Wednesday 11 August 2010

Closing lanes for bikes

If the Winnipeg 'bike lobby' convinced City Hall to close off an entire lane of traffic over a bridge to downtown, like they did in Vancouver, I wonder if Marty Gold's noggin would explode?

The city recently voted to make the change permanent.


Paul said...

Errr, don't take the Norwood Bridge too often?

cherenkov said...

That bridge has always been like that since it was rebuilt, so a car lane was never taken away.

However, the Norwood Bridge is indeed a problem. Not so much going downtown, but going south into Norwood. They need two lanes going straight to St.Mary's.

The Great Canadian Talk Show said...

I lived in Vancouver and am familiar with that bridge. At least in Vancouver they have independent bike counts, mild weather, and genuine need for the accomodation, unlike Winnipeg.

Orange Rod said...

They should close many lanes of traffic all over the city for bikes, just to piss off Marty/Black Rod.

We do need a sustained effort to get cars off the road.

cherenkov said...

It's all about balance. The jury's out as to whether they struck the right one in Vancouver. I have heard from somebody in Van. the bike traffic on that bridge is low, despite what the stats might show.

We should encourage active transport, but need to accomodate cars. The more you close off lanes and so on, the more cars pollute the atmosphere by going nowhere. Cars are getting cleaner and more efficient all the time, but driving 5 mph is not efficient in any car except electric.

cherenkov said...

Oh, and to save Marty the effort of posting again: he is NOT the Black Rod.

Christian Cassidy said...

A bit like a chicken - egg debate. If you don't provide the routes nobody will use them. It takes a while for people to get into the habit of biking to the store or work. It just doesn't happen overnight.

Perhaps for some projects there should be a timeline. A year or two trial to see if they were that effective or if a bigger / smaller thinner lane or other alternative could be tried instead.

I agree with offering alternative transport routes but agree that not 100% of them are going to be a success.

Gustav Nelson said...

Governments need to stop wasting everyone else's money on these questionable projects. If people want to bike to work, they will bike to work, otherwise the vast majority of people have spoken and said they prefer their automobiles.
If there were tolls/fees for using them so their costs were covered, then great, but other than that all that is being created is more congestion and less money being spent on actual traffic flow improvement.

cherenkov said...

"If people want to bike to work, they will bike to work"

I partially disagree, Gustav. I would consider biking to work if I didn't have to co-mingle with sleep deprived and angry drivers. Mr.C is right that people's habits may change if they're given a better way to get around by bike. The trick is to do that without fucking up traffic flow too much, or spending a gazillion dollars. Despite the suspect consultation process, some of the current projects look promising, like the Archibald path.

(Note: according to Firefox's spell check, "gazillion" is a real word.)

Gustav Nelson said...

Gazillion comes right after a bazillion right???

There will probably be few that do change over, but the vast majority will still drive. I'm not against bike paths, just against social engineering. Look at hybrids. Governments all over were offering credits and rebates if people bought them, but high gas prices were the reason they were becoming popular in the first place.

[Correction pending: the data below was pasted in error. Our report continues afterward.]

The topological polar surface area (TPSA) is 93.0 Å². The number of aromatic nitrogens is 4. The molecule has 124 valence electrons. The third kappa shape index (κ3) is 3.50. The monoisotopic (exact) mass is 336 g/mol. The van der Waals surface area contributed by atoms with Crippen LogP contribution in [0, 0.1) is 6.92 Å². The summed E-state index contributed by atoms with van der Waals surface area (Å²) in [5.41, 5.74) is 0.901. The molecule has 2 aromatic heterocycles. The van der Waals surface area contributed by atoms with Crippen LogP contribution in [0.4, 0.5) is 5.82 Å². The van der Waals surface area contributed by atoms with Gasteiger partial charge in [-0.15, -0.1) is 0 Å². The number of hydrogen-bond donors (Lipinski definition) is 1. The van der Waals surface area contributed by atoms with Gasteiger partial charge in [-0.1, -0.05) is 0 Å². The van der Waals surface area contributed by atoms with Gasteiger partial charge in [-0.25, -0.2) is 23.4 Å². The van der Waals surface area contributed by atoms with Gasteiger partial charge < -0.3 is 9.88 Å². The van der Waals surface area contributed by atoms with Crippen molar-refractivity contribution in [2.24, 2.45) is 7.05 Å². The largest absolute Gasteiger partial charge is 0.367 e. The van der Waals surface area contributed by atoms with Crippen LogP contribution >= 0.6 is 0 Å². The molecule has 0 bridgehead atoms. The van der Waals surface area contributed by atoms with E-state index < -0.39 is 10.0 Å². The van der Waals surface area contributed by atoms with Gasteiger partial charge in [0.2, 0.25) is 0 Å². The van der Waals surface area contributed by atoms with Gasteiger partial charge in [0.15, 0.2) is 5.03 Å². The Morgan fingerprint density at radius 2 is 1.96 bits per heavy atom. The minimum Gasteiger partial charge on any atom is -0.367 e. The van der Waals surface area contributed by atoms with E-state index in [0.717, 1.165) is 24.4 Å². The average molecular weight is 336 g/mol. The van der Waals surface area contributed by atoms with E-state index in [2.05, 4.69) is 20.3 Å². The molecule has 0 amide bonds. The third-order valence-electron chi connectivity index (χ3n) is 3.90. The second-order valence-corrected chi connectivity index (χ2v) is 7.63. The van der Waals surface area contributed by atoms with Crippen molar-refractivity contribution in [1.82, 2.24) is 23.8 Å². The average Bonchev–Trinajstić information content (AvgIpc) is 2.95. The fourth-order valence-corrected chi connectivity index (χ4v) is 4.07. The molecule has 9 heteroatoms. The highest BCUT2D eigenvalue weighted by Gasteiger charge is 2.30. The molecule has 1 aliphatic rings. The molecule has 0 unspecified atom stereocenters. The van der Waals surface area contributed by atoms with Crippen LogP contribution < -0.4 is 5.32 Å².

It's just a bad way of spending money.

Anonymous said...

Gustav, i agree with you. Only a very small percentage will take bikes to work. But having a brt/LRT going down portage ave to St. James would get more cars off the roads.

Also, the province should allow dual licensing for people who want to use a smaller car to commute.

Soon we will all have personal EV's for City commuting.

This biking issue, basically what is really a leisure activity, has taken a life of its own. I can't see why we are having all this angst over something less than 1% of 1% of the population think its a reliable and efficient mode of transportation in Winnipeg

Ed said...

Gustav, thanks for speaking for the "vast majority". Initially you just saved me time, no longer having to chime in, because I am awed and overwhelmed by the vastness of the group for whom you speak.

But since I'm here, there's much more waste in government to worry about than paltry active transportation projects. This single person would like to see more and better coordinated routes.

The Great Canadian Talk Show said...

Thanks Cherenkov.

Hey cremesicle: I'm still waiting for you to personally apologize to me for your racist comment last week. You apologized to your readers, but not to the target of the insult.

No email address, no apology, no credibility.

unclebob said...

The eastbound path going into the Archibald route does not appear to take into account the natural flow of traffic (including bike traffic)
I have the counts to prove it

cherenkov said...

Bob: which is the eastbound path that you're referring to? The part between Guilbault and Tremblay?

Archibald is a good North-South corridor for people living in that area of the city.

unclebob said...

Eastbound is the Eugenie stretch where vehicular, pedestrian and bike traffic is almost five to one north south versus east west

The traffic calming measures will inconvenience a lot of people unneccessarily

In my personal view the pedestrians are more at risk

I further cannot see a dedicated bike lane without parking removal as oncoming traffic already struggles to pass each other when parking is present. In particular stetches like between Tache and St Marys you must stop at an opening and wait for some juggling to get by.

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